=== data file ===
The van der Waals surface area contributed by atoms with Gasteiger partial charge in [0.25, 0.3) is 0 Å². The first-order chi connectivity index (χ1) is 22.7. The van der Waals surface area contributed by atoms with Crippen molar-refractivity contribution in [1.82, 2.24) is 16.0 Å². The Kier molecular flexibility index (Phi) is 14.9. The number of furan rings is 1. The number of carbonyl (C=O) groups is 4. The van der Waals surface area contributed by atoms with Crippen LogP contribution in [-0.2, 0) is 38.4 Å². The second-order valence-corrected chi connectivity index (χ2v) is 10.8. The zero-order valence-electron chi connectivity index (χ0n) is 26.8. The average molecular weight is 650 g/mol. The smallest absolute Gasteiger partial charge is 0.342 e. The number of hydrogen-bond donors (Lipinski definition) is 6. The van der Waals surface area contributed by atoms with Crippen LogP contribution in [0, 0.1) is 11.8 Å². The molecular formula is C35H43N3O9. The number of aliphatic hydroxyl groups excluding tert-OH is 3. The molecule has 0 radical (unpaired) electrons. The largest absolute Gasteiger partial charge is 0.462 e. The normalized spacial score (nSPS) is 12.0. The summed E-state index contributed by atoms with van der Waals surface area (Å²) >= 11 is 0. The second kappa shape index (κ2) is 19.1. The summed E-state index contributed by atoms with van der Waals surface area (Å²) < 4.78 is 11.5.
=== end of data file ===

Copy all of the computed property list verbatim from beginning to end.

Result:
The van der Waals surface area contributed by atoms with Gasteiger partial charge in [0.25, 0.3) is 0 Å². The first-order chi connectivity index (χ1) is 22.7. The van der Waals surface area contributed by atoms with Crippen molar-refractivity contribution in [1.82, 2.24) is 16.0 Å². The Kier molecular flexibility index (Phi) is 14.9. The number of furan rings is 1. The number of carbonyl (C=O) groups is 4. The van der Waals surface area contributed by atoms with Crippen LogP contribution in [-0.2, 0) is 38.4 Å². The second-order valence-corrected chi connectivity index (χ2v) is 10.8. The zero-order valence-electron chi connectivity index (χ0n) is 26.8. The average molecular weight is 650 g/mol. The smallest absolute Gasteiger partial charge is 0.342 e. The number of hydrogen-bond donors (Lipinski definition) is 6. The van der Waals surface area contributed by atoms with Crippen LogP contribution in [0, 0.1) is 11.8 Å². The molecular formula is C35H43N3O9. The number of aliphatic hydroxyl groups excluding tert-OH is 3. The molecule has 0 radical (unpaired) electrons. The largest absolute Gasteiger partial charge is 0.462 e. The normalized spacial score (nSPS) is 12.0. The summed E-state index contributed by atoms with van der Waals surface area (Å²) >= 11 is 0. The second kappa shape index (κ2) is 19.1. The summed E-state index contributed by atoms with van der Waals surface area (Å²) < 4.78 is 11.5.